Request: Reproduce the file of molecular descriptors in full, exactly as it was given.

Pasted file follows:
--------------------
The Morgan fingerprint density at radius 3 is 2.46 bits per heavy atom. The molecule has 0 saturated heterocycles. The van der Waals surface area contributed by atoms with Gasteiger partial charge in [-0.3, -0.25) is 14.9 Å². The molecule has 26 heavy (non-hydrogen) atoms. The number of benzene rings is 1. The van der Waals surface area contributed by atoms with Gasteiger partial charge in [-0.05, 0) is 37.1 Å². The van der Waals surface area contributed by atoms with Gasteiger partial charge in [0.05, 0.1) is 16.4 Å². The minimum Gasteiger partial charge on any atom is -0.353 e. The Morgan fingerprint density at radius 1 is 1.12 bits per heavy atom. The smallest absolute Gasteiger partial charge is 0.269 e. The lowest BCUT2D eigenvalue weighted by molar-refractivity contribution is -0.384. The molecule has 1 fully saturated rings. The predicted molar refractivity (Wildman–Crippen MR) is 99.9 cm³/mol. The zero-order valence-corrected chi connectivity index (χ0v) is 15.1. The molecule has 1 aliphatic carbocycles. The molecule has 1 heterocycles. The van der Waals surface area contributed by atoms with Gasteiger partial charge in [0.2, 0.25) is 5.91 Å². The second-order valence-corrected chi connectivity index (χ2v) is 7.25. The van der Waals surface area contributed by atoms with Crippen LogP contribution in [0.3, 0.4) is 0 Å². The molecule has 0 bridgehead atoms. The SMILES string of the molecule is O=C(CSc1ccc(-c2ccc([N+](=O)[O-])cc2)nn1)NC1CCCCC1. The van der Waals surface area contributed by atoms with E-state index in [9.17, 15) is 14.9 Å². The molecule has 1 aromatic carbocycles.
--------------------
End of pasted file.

The Morgan fingerprint density at radius 3 is 2.46 bits per heavy atom. The molecule has 0 saturated heterocycles. The van der Waals surface area contributed by atoms with Gasteiger partial charge in [-0.3, -0.25) is 14.9 Å². The molecule has 26 heavy (non-hydrogen) atoms. The number of benzene rings is 1. The van der Waals surface area contributed by atoms with Gasteiger partial charge in [-0.05, 0) is 37.1 Å². The van der Waals surface area contributed by atoms with Gasteiger partial charge in [0.05, 0.1) is 16.4 Å². The minimum Gasteiger partial charge on any atom is -0.353 e. The Morgan fingerprint density at radius 1 is 1.12 bits per heavy atom. The smallest absolute Gasteiger partial charge is 0.269 e. The lowest BCUT2D eigenvalue weighted by molar-refractivity contribution is -0.384. The molecule has 1 fully saturated rings. The predicted molar refractivity (Wildman–Crippen MR) is 99.9 cm³/mol. The zero-order valence-corrected chi connectivity index (χ0v) is 15.1. The molecule has 1 aliphatic carbocycles. The molecule has 1 heterocycles. The van der Waals surface area contributed by atoms with Gasteiger partial charge in [0.2, 0.25) is 5.91 Å². The second-order valence-corrected chi connectivity index (χ2v) is 7.25. The van der Waals surface area contributed by atoms with Crippen LogP contribution in [0.3, 0.4) is 0 Å². The molecule has 0 bridgehead atoms. The SMILES string of the molecule is O=C(CSc1ccc(-c2ccc([N+](=O)[O-])cc2)nn1)NC1CCCCC1. The van der Waals surface area contributed by atoms with E-state index in [9.17, 15) is 14.9 Å². The molecule has 1 aromatic carbocycles.